• ARCHIVE LOCATION & CATALOGING SYSTEM •
In contrast to more conventionsl libraries, our Spatial Data Archive houses data that starts out as digital files. So all the speed and capacity advantages of digital data are sort of built in. But we have the same challenges faced by any digital archive. How to make the data holdings readily available to users and keep them secure at the same.
Master Archive Location & Configuration
The master archive consists of digital folders and files stored on a set of hard drives. As of December 2012, the drives in question are installed in the PC assigned to the Biodversity Center's GIS/Mapping Specialist. The PC is physically located in the Biodiversity Center GIS Lab (Rm 238 - Mary Ann Cofrin Hall).
The archive organization is based on assembling related databases into second-level folders called "volumes", which are described in more detail below. A backup copy of each volume is maintained on optical media with discs stored on shelves in clearly marked file boxes. As of December 2012, the master archive backup is physically located in the Biodiversity Center GIS Lab (Rm 238 - Mary Ann Cofrin Hall). Backing up is done on a volume-by-volume basis. When an archived database is changed or a new database is added to the archive, the revised version of the affected volume is burned to disk and placed in the appropriate file box.
Master Archive Basic Organization
We chose not to invest in the usual "card catalog" database to communicate the location of individual items among our library holdings. Instead we use the most transparent folder-naming scheme that we could come up with to organize the drives that contain our data. This seems like the best use of our very limited staff time but is still something of an experiment. Hopefully the scheme that we came up with is sufficient for users to find items of interest in a reasonable amount of time. Criteria used in development of the system are listed below:
• The system must allow for orderly archiving of 100,000 spatial databases
• Spatial databases can range in size from < 1mb to > 5gb
• All current and future database formats must be accomodated
• The system must leave original database file names unchanged and not rely on file names for cataloging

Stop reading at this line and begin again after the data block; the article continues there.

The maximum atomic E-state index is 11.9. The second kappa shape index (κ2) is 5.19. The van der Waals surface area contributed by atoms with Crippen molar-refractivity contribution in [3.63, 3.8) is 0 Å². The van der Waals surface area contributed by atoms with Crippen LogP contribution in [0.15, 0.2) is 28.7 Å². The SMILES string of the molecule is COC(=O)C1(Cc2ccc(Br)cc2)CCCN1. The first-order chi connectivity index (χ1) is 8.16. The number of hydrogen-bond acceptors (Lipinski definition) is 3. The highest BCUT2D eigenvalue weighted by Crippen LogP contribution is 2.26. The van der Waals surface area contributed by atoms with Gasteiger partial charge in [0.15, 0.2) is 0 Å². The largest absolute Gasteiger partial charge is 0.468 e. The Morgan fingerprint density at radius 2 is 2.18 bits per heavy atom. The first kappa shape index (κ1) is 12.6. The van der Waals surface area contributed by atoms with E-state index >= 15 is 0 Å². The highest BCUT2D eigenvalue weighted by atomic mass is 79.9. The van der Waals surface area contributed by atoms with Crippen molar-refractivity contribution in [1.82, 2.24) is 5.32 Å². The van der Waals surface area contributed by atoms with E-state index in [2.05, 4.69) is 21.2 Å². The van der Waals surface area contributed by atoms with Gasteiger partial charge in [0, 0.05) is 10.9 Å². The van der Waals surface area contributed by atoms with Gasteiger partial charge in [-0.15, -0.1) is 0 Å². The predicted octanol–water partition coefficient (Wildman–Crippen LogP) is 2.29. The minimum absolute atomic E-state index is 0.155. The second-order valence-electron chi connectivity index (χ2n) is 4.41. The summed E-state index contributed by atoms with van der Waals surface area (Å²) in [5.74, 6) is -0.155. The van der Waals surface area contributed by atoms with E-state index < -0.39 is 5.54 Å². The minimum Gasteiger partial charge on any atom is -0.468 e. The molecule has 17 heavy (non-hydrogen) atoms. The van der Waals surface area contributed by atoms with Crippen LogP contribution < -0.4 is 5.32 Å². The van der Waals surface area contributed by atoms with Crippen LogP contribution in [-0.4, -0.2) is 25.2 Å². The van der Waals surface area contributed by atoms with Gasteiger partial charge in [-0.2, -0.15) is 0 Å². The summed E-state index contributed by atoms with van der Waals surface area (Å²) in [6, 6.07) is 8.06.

• The system must be transparent enough to be used by GIS novices.
Second-level subfolders called "volumes" are the primary organizational tool. As of November 2012,
~20,000 spatial databases have been assigned to one or another of ~250 volumes. Here's a summary of the practices
• A volume is a second tier folder. New ones are created as needed. Volume folder names are written in CamelCase.
• Volume folder names always end with "_". Underscores are not used anywhere else in the naming system.
• Related volumes are grouped under top folders with names consisting of a volume prefix and some explanatory text.
• Databases are in third-level folders with names consisting of the volume name plus a short modifier
The screen capture below shows what a small excerpt from the archive looks like in Windows Explorer:
Volume Names Based On Topic Category
The example above illustrates the portion of the library whose organization is based on topic categories. Volume names begin with a two-digit number that correspond to one of 20 categories established by the International Standards Institute in the ISO 19115 standard. "07" in the example signifies data from the "Environment" category which is further defined in the standard as "Environmental resources, protection and conservation". The standard enumerates the following examples: "environmental pollution, waste storage and treatment, environmental impact assessment, monitoring environmental risk, nature reserves, landscape, water quality, air quality, environmental modeling". Check out the following references for more information on ISO 19115.
• Metadata Quick Guide (technical paper published by Redlands Institute)
• ISO Topic Categories (guidance document published by NASA)
Examples of data types cataloged by topic category:
• Federal watershed boundary data (Category 12)
• LANDSAT scenes (category 10)
• Federal weather and climate data (category 04)
Volume Names Based On Geography
About half the archive is cataloged by geography rather than by topic category. Why do we have 2 cataloging schemes running in parallel? Because as the design evolved it made sense to do it it that way. The screen capture below shows what a small excerpt from the archive looks like in Windows Explorer:
Examples of data types cataloged by geography:
• Data obtained from county governments (parcel data, some roads, local land use, etc)
• Imagery mosaicked by county (some orthophotos and topo maps)
• Data relevent to a particular study site or area of interest (eg Niagara Escarpment)